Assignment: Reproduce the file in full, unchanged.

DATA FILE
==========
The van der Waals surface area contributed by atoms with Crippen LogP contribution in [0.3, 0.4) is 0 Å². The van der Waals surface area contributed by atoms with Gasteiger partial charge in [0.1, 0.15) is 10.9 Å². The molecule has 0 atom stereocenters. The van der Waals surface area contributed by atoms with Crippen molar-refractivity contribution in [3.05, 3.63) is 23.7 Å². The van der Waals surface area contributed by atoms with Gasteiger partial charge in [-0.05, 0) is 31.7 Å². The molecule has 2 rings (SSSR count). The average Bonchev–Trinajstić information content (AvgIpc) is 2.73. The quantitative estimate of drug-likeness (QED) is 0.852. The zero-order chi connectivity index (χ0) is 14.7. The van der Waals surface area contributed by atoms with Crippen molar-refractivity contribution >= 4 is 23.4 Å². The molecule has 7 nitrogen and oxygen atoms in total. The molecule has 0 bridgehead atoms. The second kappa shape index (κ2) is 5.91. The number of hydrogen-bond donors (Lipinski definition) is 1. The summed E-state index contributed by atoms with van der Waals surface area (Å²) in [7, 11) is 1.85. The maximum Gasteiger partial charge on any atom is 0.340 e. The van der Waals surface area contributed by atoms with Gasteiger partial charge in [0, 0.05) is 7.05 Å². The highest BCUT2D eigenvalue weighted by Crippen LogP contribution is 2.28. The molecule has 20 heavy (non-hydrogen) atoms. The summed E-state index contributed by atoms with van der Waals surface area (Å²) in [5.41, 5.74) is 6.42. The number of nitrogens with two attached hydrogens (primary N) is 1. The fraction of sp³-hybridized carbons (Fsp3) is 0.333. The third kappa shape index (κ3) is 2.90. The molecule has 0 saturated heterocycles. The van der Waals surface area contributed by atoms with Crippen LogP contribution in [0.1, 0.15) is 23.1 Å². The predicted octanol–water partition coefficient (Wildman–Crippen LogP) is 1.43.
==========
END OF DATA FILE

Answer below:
The van der Waals surface area contributed by atoms with Crippen LogP contribution in [0.3, 0.4) is 0 Å². The van der Waals surface area contributed by atoms with Gasteiger partial charge in [0.1, 0.15) is 10.9 Å². The molecule has 0 atom stereocenters. The van der Waals surface area contributed by atoms with Crippen molar-refractivity contribution in [3.05, 3.63) is 23.7 Å². The van der Waals surface area contributed by atoms with Gasteiger partial charge in [-0.05, 0) is 31.7 Å². The molecule has 2 rings (SSSR count). The average Bonchev–Trinajstić information content (AvgIpc) is 2.73. The quantitative estimate of drug-likeness (QED) is 0.852. The zero-order chi connectivity index (χ0) is 14.7. The van der Waals surface area contributed by atoms with Crippen molar-refractivity contribution >= 4 is 23.4 Å². The molecule has 7 nitrogen and oxygen atoms in total. The molecule has 0 bridgehead atoms. The second kappa shape index (κ2) is 5.91. The number of hydrogen-bond donors (Lipinski definition) is 1. The summed E-state index contributed by atoms with van der Waals surface area (Å²) in [7, 11) is 1.85. The maximum Gasteiger partial charge on any atom is 0.340 e. The van der Waals surface area contributed by atoms with Gasteiger partial charge in [0, 0.05) is 7.05 Å². The highest BCUT2D eigenvalue weighted by Crippen LogP contribution is 2.28. The molecule has 20 heavy (non-hydrogen) atoms. The summed E-state index contributed by atoms with van der Waals surface area (Å²) in [5.41, 5.74) is 6.42. The number of nitrogens with two attached hydrogens (primary N) is 1. The fraction of sp³-hybridized carbons (Fsp3) is 0.333. The third kappa shape index (κ3) is 2.90. The molecule has 0 saturated heterocycles. The van der Waals surface area contributed by atoms with Crippen LogP contribution in [0.1, 0.15) is 23.1 Å². The predicted octanol–water partition coefficient (Wildman–Crippen LogP) is 1.43.